Probable barrow.. This photo was taken 4 years back, it shows large stones caught underneath a root plate of tree brought down in a storm. The trees on Kelston Hill are probably an 18th century planting, the barrow must have been flattened and the tree grew into the remains. There is evidence of stones round the hill, which only appear during the summer when the soil dries out. A mystery and not certain but perhaps it should be recorded for posterity.. Checking today 1/10/05, there is a definite bowl (the stones have since gone for walling) of about 15 foot diameter. The barrow would have sat atop of a small bank/ridge on top of the hill, which rises to the south west. Its focus or alignment is Stantonbury hill fort...
Rhiannon visits all these places from my childhood, when I was unaware of any ancient history! I lived in Upper Weston, close to Lansdown, for many years and it is a beautiful area. It's also favourite dog walking territory and apologies in advance if you visit the Racecourse, Prospect Stile, or Kelston Round Hill areas and you come across 4 mad pointers bombing around thinking they are tough - that will be my mother's dogs! One ex-dog has his ashes scattered on the Round Hill as it was his favourite area.
I've found some old photos of the area. On a very fine day the original Severn Bridge can be seen (not checked more recently for the newer one) as can the Welsh hills in the background.
Two round barrows - human cremation plus "fused copper" and gold-plated bronze "sun-disc" 200 yards North-West of the Lansdown Camp.
[ST 7116 6896] TUMULI [O.E. - two shown] Bronze Disc found [T.I.]
About 200 yards north-west of the Roman Camp [ST 76 N.W. 19] on Lansdown are two round barrows 28-30 ft. in diameter.
The excavation of one revealed a circular cist near the middle, containing cremated bones, sherds from at least two urns, and some fused copper, A fragmentary gold plated bronze sun-disc was found in the other.
These are two ditchless bowl barrows, 0.6m high. Surveyed at 1/2500. 1/2500 survey of 3.3.66 filed with ST 76 NW 16.
A few days ago someone who is writing a book on Lansdown race course asked me about the Bronze Age 'sun disc' that was found in one of the barrows. It was in fact gold over bronze (most of the gold having disappeared) and was in such a terrible state and in so many fragments that its reconstruction is a matter of drawing the complex pattern on paper, which both Rhiannon and Mike Aston have done.
Having delved through what little information there is, I was struck by the fact that the term 'sun disc' might be a misnomer for some of these artefacts. These Irish sun discs are buttonlike almost....
a few miles from the Lansdown, here we are in Wessex kingdom land of course, where gold is occasionally found in the B/A barrows. So was the 6 inch Lansdown a bigger version of a sun disc, and are the smaller ones more like ornamentation for horses or people, And not to forget the Trundholm Sun-Chariot a gold/bronze depiction of a mare pulling the sun, the disc has a certain similarity to the Lansdown one...
On the Lansdown sun disc, from volume 11 of the Proceedings of the Bath Nat.Hist. and Antiq. Field Club (1906).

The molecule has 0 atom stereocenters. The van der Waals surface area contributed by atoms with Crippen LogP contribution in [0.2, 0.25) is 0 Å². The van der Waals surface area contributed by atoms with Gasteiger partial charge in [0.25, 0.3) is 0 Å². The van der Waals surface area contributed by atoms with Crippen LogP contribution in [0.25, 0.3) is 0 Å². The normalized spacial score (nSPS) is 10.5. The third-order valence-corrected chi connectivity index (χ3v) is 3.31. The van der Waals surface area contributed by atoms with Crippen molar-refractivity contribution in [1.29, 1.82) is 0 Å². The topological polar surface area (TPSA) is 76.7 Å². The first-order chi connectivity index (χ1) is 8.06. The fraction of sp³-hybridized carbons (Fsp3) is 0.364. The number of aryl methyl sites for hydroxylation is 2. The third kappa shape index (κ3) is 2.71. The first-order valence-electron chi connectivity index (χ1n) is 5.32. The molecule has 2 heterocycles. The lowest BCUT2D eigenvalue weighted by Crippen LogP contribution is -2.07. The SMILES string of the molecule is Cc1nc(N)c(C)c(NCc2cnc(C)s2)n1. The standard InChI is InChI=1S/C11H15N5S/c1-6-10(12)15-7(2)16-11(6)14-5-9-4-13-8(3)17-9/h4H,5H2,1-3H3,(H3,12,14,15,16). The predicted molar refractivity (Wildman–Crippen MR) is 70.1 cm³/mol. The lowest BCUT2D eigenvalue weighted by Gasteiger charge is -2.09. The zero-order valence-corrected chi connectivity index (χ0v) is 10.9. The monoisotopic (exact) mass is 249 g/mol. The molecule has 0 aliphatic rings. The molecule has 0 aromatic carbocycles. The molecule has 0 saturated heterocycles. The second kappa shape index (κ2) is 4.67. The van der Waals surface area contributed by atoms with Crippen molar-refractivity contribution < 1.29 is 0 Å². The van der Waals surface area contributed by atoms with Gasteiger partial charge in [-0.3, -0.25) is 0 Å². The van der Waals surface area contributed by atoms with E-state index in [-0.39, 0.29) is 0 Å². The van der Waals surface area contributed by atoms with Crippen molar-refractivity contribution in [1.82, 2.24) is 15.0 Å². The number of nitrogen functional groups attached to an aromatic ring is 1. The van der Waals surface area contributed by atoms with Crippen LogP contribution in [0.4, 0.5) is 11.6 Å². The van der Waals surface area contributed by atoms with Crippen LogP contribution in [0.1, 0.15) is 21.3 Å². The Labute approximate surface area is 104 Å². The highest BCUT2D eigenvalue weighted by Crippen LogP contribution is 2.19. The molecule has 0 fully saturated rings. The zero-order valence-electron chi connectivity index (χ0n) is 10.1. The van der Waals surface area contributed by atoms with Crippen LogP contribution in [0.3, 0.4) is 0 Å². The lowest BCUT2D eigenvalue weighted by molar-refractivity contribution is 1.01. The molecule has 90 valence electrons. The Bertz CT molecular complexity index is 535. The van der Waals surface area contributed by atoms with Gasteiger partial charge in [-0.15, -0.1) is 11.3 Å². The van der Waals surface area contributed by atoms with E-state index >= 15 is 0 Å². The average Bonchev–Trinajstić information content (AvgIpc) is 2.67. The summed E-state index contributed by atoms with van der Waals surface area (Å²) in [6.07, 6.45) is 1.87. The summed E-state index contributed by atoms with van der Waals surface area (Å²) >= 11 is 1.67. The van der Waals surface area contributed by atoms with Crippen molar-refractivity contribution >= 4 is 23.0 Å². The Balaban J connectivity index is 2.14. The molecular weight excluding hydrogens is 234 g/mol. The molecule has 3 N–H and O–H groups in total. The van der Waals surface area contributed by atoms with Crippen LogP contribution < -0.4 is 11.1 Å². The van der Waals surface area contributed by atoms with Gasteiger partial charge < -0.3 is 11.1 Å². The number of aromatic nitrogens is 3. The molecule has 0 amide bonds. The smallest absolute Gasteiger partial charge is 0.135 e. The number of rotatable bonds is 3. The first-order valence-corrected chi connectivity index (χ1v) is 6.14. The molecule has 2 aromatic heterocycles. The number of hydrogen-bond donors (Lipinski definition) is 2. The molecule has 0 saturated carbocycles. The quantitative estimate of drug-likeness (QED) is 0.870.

We collected with the greatest care every piece, however small, that could be found. Much of the gold plating, notwithstanding all the precautions we took, was blown away or lost, but enough at any rate remains even now to establish the fact that it was so plated.
So the disc was actually gold-plated bronze (contrary to my misplaced understanding that it was pure gold - still at 6 inches diameter that would have been unlikely..). It was found in one of the barrows about 200yds NW of the 'Roman Camp'.
Littledown Fort sits on a promontory overlooking the villages of Northstoke and Kelston. Bronze age barrows (3) have been ploughed out in the centre of the fort. There is also a barrow at its entrance, though the farmers seems to use the barrow as a turning point. The entrance from the racecourse side faces due west to Wales. The field in which the fort sits was an old B/A burial place, and yet the iron age fort hardly seems to repect this. Use of the word fort, of course with its military rings gives a false idea of its use; defensive yes on occasions, settlement might be, also place for securing farm animals. Its very similar to Stantonbury fort, in that its seems to have a central dividing bank. Littledown fort sits on the opposite side of the river Avon to Stantonbury, as does Little Solsbury to Bathampton and the theory has been put forward, that these four defended the area round Bath and the river...
Kelston Round Hill; to quote Rhiannon "which begs for pagan significance" what about this...
Kelston could be translated thus; taken from saxon glossary of words. Ton is probably wrong it means enclosure or farm, but dun (hill) would make sense. The K is changed to C (K is not a letter in Saxon) making it Cel = Celsdun or the Hill of the Celts.
It was probably called this by the romans when they occupied Bath..
There has been plenty of evidence found up here on this plateau for the Mesolithic era onwards: flints, Bronze Age barrows, the Iron Age fort of 'Little Down', remains of a Roman town.. There were 20+ barrows but many have been ploughed out or otherwise destroyed. However, in one of them (officially titled 'number 3' though I am yet to find out where this is) a gold disc was found. It was labelled a 'sun disc' by archaeologists, and similar designs have been found across Europe from the Bronze Age. It's probably languishing in the British Museum now and I had to make do with a drawing in the Bristol Museum.
It is a nice area to stroll in - cross the racecourse and admire the view from 'Prospect Stile', including the weird tree-crowned Kelston Round Hill (which begs to have prehistoric pagan significance, though I don't know if it does), and walk along the edge to Little Down fort.